Memorandum by the Second Secretary of Embassy in China (Davies)21
Observers’ Mission to North China
Only one official American observer has ever visited the Chinese “Communist” area. That was six years ago. Since then we have been officially uninformed, dependent upon what we can learn from conflicting reports, second-hand.
This much, however, seems clear. In Communist China there is: (1) a base of military operations in and near Japan’s largest military concentration and second largest industrial base, (2) perhaps the most abundant supply of intelligence on the Japanese enemy available to us anywhere, (3) the most cohesive, disciplined and aggressively [Page 308] anti-Japanese regime in China, (4) the greatest single challenge in China to the Chiang Kai-shek government, (5) the area which Russia will enter if it attacks Japan, and (6) the foundation for a rapprochement between a new China and the Soviet Union.
The Chinese Communists have repeatedly indicated that they would welcome American observers. But future developments may cause their attitude to change.
We need to dispatch immediately, while it is still welcome, a military and political observers’ mission to Communist China to collect enemy information, assist in and prepare for certain limited operations from that area, obtain accurate estimates of the strength of Communist armies, report on Russian operations in North China and Manchuria should Russia attack Japan, and assess the possibility of North China and Manchuria developing into a separate Chinese state—perhaps even as a Russian satellite.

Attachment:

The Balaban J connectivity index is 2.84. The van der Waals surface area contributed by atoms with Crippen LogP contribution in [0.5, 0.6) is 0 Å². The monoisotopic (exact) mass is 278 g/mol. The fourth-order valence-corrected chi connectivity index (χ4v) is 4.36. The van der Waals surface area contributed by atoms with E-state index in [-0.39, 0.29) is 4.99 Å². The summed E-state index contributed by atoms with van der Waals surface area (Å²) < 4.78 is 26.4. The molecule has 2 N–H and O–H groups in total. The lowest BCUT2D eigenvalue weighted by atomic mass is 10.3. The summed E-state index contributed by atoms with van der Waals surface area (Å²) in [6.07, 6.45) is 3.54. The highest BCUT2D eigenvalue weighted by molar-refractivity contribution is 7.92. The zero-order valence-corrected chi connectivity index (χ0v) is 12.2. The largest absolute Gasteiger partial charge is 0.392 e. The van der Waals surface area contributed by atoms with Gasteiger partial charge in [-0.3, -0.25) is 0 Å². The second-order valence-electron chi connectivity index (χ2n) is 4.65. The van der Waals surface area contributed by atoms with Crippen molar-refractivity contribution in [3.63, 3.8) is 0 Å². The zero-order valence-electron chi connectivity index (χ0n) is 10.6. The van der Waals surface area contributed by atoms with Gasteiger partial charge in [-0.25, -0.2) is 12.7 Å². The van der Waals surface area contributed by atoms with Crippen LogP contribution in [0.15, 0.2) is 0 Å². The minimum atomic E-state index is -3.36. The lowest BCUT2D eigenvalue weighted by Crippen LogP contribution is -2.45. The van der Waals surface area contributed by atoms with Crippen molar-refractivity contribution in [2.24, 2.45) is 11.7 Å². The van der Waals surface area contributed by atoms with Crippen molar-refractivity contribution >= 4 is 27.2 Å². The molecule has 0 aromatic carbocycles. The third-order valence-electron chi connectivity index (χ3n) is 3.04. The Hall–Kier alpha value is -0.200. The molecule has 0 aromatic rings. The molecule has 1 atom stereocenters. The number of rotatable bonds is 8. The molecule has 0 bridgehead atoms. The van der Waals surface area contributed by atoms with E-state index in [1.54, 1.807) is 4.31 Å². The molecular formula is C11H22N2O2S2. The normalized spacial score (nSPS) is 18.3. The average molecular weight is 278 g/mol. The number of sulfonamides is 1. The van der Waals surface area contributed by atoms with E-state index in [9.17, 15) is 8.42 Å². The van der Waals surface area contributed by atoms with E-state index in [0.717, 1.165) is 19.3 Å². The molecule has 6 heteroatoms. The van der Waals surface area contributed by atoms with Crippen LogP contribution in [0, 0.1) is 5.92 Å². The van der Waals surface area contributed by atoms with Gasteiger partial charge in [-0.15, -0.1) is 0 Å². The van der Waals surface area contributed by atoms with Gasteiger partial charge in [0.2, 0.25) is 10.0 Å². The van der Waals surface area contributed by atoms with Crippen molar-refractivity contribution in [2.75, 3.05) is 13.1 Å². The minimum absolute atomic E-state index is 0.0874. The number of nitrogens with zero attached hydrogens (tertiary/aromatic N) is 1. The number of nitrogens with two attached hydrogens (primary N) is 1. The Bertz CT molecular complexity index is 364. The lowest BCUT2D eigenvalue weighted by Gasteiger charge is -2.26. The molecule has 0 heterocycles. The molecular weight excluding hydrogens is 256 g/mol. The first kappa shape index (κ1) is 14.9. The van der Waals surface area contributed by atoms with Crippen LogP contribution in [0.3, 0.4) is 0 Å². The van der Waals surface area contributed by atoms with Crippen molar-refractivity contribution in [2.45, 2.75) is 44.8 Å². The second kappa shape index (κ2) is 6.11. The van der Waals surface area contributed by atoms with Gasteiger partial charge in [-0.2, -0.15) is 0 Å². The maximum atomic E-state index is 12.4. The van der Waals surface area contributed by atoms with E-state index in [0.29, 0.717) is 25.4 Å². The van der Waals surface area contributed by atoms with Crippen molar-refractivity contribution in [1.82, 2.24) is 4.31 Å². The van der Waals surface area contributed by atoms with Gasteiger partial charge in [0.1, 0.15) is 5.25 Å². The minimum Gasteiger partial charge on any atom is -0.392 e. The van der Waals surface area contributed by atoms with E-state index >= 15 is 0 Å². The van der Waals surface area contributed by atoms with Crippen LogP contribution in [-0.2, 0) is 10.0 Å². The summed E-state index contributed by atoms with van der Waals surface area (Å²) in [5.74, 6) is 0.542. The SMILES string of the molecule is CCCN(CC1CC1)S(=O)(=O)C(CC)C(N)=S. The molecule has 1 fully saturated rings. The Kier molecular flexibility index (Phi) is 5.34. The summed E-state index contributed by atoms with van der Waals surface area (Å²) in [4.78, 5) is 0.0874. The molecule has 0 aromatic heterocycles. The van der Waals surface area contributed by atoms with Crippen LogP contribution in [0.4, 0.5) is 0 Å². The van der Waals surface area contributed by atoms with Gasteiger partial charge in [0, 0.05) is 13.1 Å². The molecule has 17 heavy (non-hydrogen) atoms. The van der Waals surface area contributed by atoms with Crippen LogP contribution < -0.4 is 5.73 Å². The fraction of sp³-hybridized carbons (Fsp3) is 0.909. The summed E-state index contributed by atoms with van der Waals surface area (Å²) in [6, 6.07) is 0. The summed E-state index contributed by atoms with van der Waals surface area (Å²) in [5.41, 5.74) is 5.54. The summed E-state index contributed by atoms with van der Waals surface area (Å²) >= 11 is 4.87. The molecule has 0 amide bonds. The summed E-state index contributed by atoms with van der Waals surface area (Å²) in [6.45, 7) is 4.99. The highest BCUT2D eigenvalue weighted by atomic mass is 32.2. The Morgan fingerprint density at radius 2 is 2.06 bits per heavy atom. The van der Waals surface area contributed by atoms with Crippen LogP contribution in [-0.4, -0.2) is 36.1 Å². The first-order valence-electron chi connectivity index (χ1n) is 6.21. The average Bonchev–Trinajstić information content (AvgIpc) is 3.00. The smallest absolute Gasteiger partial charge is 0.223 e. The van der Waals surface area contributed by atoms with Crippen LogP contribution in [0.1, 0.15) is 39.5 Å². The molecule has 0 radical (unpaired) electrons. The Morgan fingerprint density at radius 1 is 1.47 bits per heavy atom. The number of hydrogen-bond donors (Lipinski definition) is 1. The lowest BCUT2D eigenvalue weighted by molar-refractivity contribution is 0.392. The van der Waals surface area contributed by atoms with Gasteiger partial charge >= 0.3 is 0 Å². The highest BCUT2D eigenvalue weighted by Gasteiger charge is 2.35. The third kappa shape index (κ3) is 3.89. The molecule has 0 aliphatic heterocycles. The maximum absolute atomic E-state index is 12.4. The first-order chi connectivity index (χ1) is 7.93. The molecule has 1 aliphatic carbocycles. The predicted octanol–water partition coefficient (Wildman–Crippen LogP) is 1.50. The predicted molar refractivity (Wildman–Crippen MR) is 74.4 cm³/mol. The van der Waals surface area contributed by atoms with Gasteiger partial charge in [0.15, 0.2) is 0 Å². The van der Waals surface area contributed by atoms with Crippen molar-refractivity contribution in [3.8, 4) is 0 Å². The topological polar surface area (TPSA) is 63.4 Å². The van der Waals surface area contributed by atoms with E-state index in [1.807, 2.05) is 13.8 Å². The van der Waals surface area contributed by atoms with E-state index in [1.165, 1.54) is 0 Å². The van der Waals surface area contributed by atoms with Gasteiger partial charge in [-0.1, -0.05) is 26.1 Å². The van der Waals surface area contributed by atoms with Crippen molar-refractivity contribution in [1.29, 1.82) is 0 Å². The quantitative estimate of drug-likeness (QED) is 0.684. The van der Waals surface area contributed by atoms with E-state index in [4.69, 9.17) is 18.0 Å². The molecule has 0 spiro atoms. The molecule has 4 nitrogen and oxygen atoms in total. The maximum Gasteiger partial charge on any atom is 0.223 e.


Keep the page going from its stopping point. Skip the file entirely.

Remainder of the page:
Chiang’s blockade of the Communists and their consequent isolation are forcing them toward dependence upon Russia. An American observers’ mission would break this isolation, reduce the tendency toward dependence upon Russia and, at the same time, serve to check Chiang’s desire to attempt liquidation of the Communists by civil war.
The Generalissimo will naturally be opposed to the dispatch of American observers to Communist China. His permission cannot be obtained through ordinary diplomatic and military channels. The request should come to him directly from the President, who can overcome any initial refusal by exercise of our ample bargaining power.
- Copy transmitted to the Department by the Second Secretary of Embassy in his communication, January 24; received February 2. Memorandum prepared originally for Gen. Joseph W. Stilwell, Commanding General, U. S. Army Forces in China, Burma, and India.↩